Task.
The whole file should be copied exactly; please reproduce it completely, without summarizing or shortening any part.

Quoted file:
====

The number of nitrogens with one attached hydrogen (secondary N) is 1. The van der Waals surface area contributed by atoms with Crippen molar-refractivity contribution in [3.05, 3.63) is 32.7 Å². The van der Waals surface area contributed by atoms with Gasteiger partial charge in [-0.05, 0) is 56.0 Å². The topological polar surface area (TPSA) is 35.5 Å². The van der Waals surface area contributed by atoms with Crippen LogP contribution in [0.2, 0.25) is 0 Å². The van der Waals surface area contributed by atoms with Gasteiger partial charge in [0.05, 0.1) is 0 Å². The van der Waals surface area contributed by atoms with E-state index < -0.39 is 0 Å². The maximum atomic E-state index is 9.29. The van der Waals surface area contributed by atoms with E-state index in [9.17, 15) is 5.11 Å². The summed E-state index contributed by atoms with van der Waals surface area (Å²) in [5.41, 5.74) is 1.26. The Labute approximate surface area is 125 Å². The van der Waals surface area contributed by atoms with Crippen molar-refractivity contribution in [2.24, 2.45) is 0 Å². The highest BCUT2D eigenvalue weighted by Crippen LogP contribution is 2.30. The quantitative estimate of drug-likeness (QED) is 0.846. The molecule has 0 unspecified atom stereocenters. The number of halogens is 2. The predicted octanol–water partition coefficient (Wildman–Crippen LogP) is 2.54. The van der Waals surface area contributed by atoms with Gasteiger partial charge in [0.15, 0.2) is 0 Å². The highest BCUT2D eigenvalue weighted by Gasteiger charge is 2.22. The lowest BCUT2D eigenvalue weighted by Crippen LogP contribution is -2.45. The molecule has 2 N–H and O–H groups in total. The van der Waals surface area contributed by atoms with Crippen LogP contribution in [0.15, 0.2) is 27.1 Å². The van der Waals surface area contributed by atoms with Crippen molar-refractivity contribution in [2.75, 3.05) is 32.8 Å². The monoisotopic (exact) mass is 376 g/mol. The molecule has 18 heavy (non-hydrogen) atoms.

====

The number of nitrogens with one attached hydrogen (secondary N) is 1. The van der Waals surface area contributed by atoms with Crippen molar-refractivity contribution in [3.05, 3.63) is 32.7 Å². The van der Waals surface area contributed by atoms with Gasteiger partial charge in [-0.05, 0) is 56.0 Å². The topological polar surface area (TPSA) is 35.5 Å². The van der Waals surface area contributed by atoms with Crippen LogP contribution in [0.2, 0.25) is 0 Å². The van der Waals surface area contributed by atoms with Gasteiger partial charge in [0.05, 0.1) is 0 Å². The van der Waals surface area contributed by atoms with E-state index < -0.39 is 0 Å². The maximum atomic E-state index is 9.29. The van der Waals surface area contributed by atoms with E-state index in [9.17, 15) is 5.11 Å². The summed E-state index contributed by atoms with van der Waals surface area (Å²) in [5.41, 5.74) is 1.26. The Labute approximate surface area is 125 Å². The van der Waals surface area contributed by atoms with Crippen molar-refractivity contribution in [2.24, 2.45) is 0 Å². The highest BCUT2D eigenvalue weighted by Crippen LogP contribution is 2.30. The quantitative estimate of drug-likeness (QED) is 0.846. The molecule has 0 unspecified atom stereocenters. The number of halogens is 2. The predicted octanol–water partition coefficient (Wildman–Crippen LogP) is 2.54. The van der Waals surface area contributed by atoms with Gasteiger partial charge in [0.15, 0.2) is 0 Å². The highest BCUT2D eigenvalue weighted by Gasteiger charge is 2.22. The lowest BCUT2D eigenvalue weighted by Crippen LogP contribution is -2.45. The molecule has 2 N–H and O–H groups in total. The van der Waals surface area contributed by atoms with Crippen LogP contribution in [0.15, 0.2) is 27.1 Å². The van der Waals surface area contributed by atoms with Crippen molar-refractivity contribution in [2.75, 3.05) is 32.8 Å². The monoisotopic (exact) mass is 376 g/mol. The molecule has 18 heavy (non-hydrogen) atoms.